Most of those who visit Venice do not go any further than the most popular sites such as St. Mark’s square or the Rialto Bridge area. I asked my friend Luca Simoncello (aka Luca Boerio), art expert, to point me out an highlight that is usually neglected which is an art treasure instead, worth more than just a visit.
The Church of Saint Sebastian in Venice by Luca Simoncello
We all lived that adolescent moment of rebellion when we felt obliged to go to Paris and stop for a moment before the tomb of Jim Morrison in the Pere-Lachaise cemetery, despite the fact that the place retains the burials of personalities larger than him such as Oscar Wilde, Chopin, Edith Piaf and Modigliani.
If one wanted to go to the sepulchres of the most famous Venetian painters he would realize that the burials of Titian, Tintoretto and Veronese are located inside real and unparalleled chests of art, far from the spots where massive tourism usually go.
If you are brave enough to abandon the obvious itineraries and you are not scared of getting lost, you may get to the church of Saint Sebastian.
Once there, from the bridge, you will see a simple, linear facade, which is a peaceful and sober example of the Italian Renaissance, while the interior supplies so much art to cause you a sort of indigestion.
Internally the Church has a single nave, ending with an apse and two side chapels. The walls of the nave are home to six private chapels. Despite its architectural simplicity, this church display several masterpieces in history of the art. The painter Paolo Veronese left his footprint everywhere, as if these walls were to be his artistic testament: the cycle of the Stories of Esther loom from the wooden ceiling, the decorative band, above the side chapels, displays frescoed prophets, while Gabriel and the Virgin Mary frame the perspective of the apse. Even the organ’s blinds are painted with a surprise effect that can hardly be seen: when closed they do only show a large painting depicting the Presentation to the Temple, while when open the subject is The Probatic Pool. There, under a modest plaque, rest the body of the painter, next to his brother.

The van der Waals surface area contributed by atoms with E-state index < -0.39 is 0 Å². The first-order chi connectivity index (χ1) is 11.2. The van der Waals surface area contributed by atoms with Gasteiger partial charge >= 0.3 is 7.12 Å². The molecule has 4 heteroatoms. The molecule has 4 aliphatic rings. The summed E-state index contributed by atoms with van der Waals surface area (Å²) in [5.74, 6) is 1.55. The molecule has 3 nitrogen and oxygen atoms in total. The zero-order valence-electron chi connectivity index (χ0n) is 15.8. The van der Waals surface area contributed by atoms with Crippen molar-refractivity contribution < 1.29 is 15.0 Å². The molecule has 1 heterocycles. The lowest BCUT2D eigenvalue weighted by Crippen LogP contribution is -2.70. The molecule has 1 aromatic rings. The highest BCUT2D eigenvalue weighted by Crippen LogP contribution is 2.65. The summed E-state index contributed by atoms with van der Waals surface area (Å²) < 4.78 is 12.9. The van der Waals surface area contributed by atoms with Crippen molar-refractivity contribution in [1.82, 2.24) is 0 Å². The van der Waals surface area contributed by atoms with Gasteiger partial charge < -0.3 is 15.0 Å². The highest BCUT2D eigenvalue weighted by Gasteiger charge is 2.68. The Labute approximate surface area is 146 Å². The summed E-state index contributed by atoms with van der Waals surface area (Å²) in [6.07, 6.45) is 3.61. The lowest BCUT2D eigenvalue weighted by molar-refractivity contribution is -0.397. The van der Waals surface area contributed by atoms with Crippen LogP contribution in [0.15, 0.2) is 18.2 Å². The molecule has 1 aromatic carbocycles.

The high walls of the church display a scenography of painted columns that frame frescoes portraying the martyrdom of St. Sebastian, such as the Saint pierced by the arrows and a group of archers, from below. Let’s stop and look at the large canvas placed on the right side of the apse: the work is dated to 1565, after the frescoes which are dated to 1558. Although the setting is the same, this painting is a public display of the wealth and magnificence of Venice. The aim here is not to celebrate the Saint but the city, its wealth and opulence. You can hardly see the naked body of the Saint, deprived of his armor, which is abandoned on the floor in isolation, due to a color that has little to do with the usual equipment of a soldier.
Saint Sebastian was in fact a legionary, but he also was Christian, thus subject to martyrdom. Legend has it that he was tied to a tree, killed by his own army mates forced to pierce his body with their arrows, for hours.
Veronese didn’t paint the solitude of the martyr and his agony, but the moment before his death, when he choose to stick to his faith. In fact his index finger points to the sky to the only one true God. Saint Sebastian is usually represented tied to a column or to tree, his body covered with several arrows bleeding abundantly, but very few are the painters who portrayed him before the martyrdom. Veronese depicts a Pulp outsider, isolated in the midst of a wealthy crowd: Saint Sebastian is naked while everyone else is sumptuously dressed, after choosing to have his own clothes stripped out of him, deprived of his status as a legionary, lose his civil identity, aiming to keep his religious integrity.
Today we would call him a fanatic, but we have always considered him a martyr and a saint.
Today we are the richly dressed ones, ready to indicate the naked one before us, the different one.
Today we are ready to point the finger, even if looking at the picture we think we are on the side of the martyr, but it is not so.
Differences frighten us as always and we point them out.
Today’s differences are gays, black or Arabs, but there was a time in history when WE were the difference. It is thanks to those who fought for their faith, or for their rights, and died for what they believed in, that we can show off rich clothes too, today.
This picture should remind us that every life has a value, every life makes sense, and nobody can be said to be better than another and that you have to fight for what you believe in.
St. Sebastian would say the same, I’m sure.
June is the month of Pride and if you stop and look close to this painting, you’ll find all the colors of the Rainbow.
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